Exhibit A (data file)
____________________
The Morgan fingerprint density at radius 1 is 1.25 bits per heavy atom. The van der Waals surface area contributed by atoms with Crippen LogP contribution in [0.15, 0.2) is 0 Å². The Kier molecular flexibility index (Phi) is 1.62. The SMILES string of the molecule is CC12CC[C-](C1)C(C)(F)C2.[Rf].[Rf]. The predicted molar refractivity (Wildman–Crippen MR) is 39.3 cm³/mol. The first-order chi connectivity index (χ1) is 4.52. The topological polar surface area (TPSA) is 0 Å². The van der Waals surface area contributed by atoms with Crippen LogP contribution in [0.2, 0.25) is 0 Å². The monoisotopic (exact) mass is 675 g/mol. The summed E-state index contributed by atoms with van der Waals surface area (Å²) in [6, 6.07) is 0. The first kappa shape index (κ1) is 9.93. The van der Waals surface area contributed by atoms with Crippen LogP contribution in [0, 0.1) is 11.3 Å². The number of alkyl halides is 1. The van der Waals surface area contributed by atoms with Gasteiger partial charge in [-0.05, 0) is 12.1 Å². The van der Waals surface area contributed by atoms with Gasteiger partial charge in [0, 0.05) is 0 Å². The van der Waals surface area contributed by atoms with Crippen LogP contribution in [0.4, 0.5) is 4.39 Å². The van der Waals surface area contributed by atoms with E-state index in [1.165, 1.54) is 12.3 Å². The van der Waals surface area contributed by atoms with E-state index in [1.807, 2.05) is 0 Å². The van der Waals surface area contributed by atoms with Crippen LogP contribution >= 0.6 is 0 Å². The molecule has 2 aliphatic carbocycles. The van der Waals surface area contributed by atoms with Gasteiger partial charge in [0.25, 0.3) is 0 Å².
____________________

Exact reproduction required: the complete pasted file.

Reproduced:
The Morgan fingerprint density at radius 1 is 1.25 bits per heavy atom. The van der Waals surface area contributed by atoms with Crippen LogP contribution in [0.15, 0.2) is 0 Å². The Kier molecular flexibility index (Phi) is 1.62. The SMILES string of the molecule is CC12CC[C-](C1)C(C)(F)C2.[Rf].[Rf]. The predicted molar refractivity (Wildman–Crippen MR) is 39.3 cm³/mol. The first-order chi connectivity index (χ1) is 4.52. The topological polar surface area (TPSA) is 0 Å². The van der Waals surface area contributed by atoms with Crippen LogP contribution in [0.2, 0.25) is 0 Å². The monoisotopic (exact) mass is 675 g/mol. The summed E-state index contributed by atoms with van der Waals surface area (Å²) in [6, 6.07) is 0. The first kappa shape index (κ1) is 9.93. The van der Waals surface area contributed by atoms with Crippen LogP contribution in [0, 0.1) is 11.3 Å². The number of alkyl halides is 1. The van der Waals surface area contributed by atoms with Gasteiger partial charge in [-0.05, 0) is 12.1 Å². The van der Waals surface area contributed by atoms with Gasteiger partial charge in [0, 0.05) is 0 Å². The van der Waals surface area contributed by atoms with Crippen LogP contribution in [0.4, 0.5) is 4.39 Å². The van der Waals surface area contributed by atoms with E-state index in [1.165, 1.54) is 12.3 Å². The van der Waals surface area contributed by atoms with E-state index in [1.807, 2.05) is 0 Å². The van der Waals surface area contributed by atoms with Crippen LogP contribution >= 0.6 is 0 Å². The molecule has 2 aliphatic carbocycles. The van der Waals surface area contributed by atoms with Gasteiger partial charge in [0.25, 0.3) is 0 Å².